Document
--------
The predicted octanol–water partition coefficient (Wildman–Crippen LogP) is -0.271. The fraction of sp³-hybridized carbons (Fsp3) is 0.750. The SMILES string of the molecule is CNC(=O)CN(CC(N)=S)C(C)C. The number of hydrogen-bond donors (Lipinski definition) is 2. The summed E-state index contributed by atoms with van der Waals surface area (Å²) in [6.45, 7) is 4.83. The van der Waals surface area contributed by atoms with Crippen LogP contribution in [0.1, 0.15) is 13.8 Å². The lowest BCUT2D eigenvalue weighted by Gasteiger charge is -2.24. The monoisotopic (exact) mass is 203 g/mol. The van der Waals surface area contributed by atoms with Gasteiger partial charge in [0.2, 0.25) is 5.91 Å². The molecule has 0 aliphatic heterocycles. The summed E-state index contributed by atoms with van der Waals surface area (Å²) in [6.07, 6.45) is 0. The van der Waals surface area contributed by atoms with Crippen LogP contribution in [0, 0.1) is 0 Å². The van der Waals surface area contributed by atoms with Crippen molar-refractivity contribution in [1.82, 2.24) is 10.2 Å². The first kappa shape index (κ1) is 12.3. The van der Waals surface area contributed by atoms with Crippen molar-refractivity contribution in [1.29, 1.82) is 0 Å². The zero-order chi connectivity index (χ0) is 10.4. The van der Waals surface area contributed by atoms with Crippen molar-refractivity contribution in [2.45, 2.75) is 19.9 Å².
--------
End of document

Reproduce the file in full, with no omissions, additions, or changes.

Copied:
The predicted octanol–water partition coefficient (Wildman–Crippen LogP) is -0.271. The fraction of sp³-hybridized carbons (Fsp3) is 0.750. The SMILES string of the molecule is CNC(=O)CN(CC(N)=S)C(C)C. The number of hydrogen-bond donors (Lipinski definition) is 2. The summed E-state index contributed by atoms with van der Waals surface area (Å²) in [6.45, 7) is 4.83. The van der Waals surface area contributed by atoms with Crippen LogP contribution in [0.1, 0.15) is 13.8 Å². The lowest BCUT2D eigenvalue weighted by Gasteiger charge is -2.24. The monoisotopic (exact) mass is 203 g/mol. The van der Waals surface area contributed by atoms with Gasteiger partial charge in [0.2, 0.25) is 5.91 Å². The molecule has 0 aliphatic heterocycles. The summed E-state index contributed by atoms with van der Waals surface area (Å²) in [6.07, 6.45) is 0. The van der Waals surface area contributed by atoms with Crippen LogP contribution in [0, 0.1) is 0 Å². The van der Waals surface area contributed by atoms with Crippen molar-refractivity contribution in [1.82, 2.24) is 10.2 Å². The first kappa shape index (κ1) is 12.3. The van der Waals surface area contributed by atoms with Crippen molar-refractivity contribution in [1.29, 1.82) is 0 Å². The zero-order chi connectivity index (χ0) is 10.4. The van der Waals surface area contributed by atoms with Crippen molar-refractivity contribution in [2.45, 2.75) is 19.9 Å².